Have you heard of cucamelon? They are becoming a trendy garden crop. Cucumelons are small fruits that resemble baby watermelons. They're hard to resist, and many are enjoyed straight from the vine without making it to the kitchen!
So how do these inch-long fruits taste? They have a hint of cucumber and a lime-like flavor, despite looking more like miniature watermelons. Cucamelons are also well-loved in Mexico, known as 'sandia de raton' (meaning the mouse's watermelon). Other names include mouse melon and Mexican sour gherkin (sour pickle).
In hot summer areas, such as Arizona's low desert, the best time to start them indoors is between January to March and mid-July to August. Plant the transplants outdoors between mid-February and April and mid-August to September. View the website article for the meaning of other colors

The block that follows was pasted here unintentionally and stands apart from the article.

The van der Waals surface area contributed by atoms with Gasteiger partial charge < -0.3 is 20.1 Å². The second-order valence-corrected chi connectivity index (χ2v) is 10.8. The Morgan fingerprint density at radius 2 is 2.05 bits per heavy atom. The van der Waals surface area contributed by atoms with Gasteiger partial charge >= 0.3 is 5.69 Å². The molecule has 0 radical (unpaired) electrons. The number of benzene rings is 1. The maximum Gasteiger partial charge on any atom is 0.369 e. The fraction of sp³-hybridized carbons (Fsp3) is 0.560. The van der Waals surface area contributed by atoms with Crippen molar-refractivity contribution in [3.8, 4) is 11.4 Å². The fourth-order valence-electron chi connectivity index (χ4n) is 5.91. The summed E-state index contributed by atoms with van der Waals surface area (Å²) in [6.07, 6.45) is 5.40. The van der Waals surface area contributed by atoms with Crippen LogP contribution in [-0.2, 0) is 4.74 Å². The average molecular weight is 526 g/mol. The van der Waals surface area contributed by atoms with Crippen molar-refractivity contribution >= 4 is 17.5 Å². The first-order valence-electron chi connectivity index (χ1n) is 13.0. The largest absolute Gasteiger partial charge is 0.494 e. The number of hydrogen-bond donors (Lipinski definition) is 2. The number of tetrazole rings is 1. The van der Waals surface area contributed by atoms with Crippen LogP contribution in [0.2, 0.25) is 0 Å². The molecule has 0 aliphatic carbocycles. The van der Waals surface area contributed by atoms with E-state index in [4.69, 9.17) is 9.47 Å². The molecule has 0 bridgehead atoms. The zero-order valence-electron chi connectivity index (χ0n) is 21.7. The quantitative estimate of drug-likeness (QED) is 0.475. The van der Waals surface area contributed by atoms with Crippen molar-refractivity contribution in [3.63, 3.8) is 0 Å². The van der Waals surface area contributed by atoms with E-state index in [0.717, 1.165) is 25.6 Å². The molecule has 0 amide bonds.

Because cucamelon plants are vines that sprawl and can be tricky to contain, you should have a trellis so the tendrils will be able to climb up there as the vines grow. Providing a trellis allows better airflow around the cucamelon and helps prevent pest damage.
You should start to see fruit on your cucamelon plants around 70 days after transplanting them. When the fruits are bright green and firm, and about the size of a small grape, they're ready to be harvested. Read the website article for specifics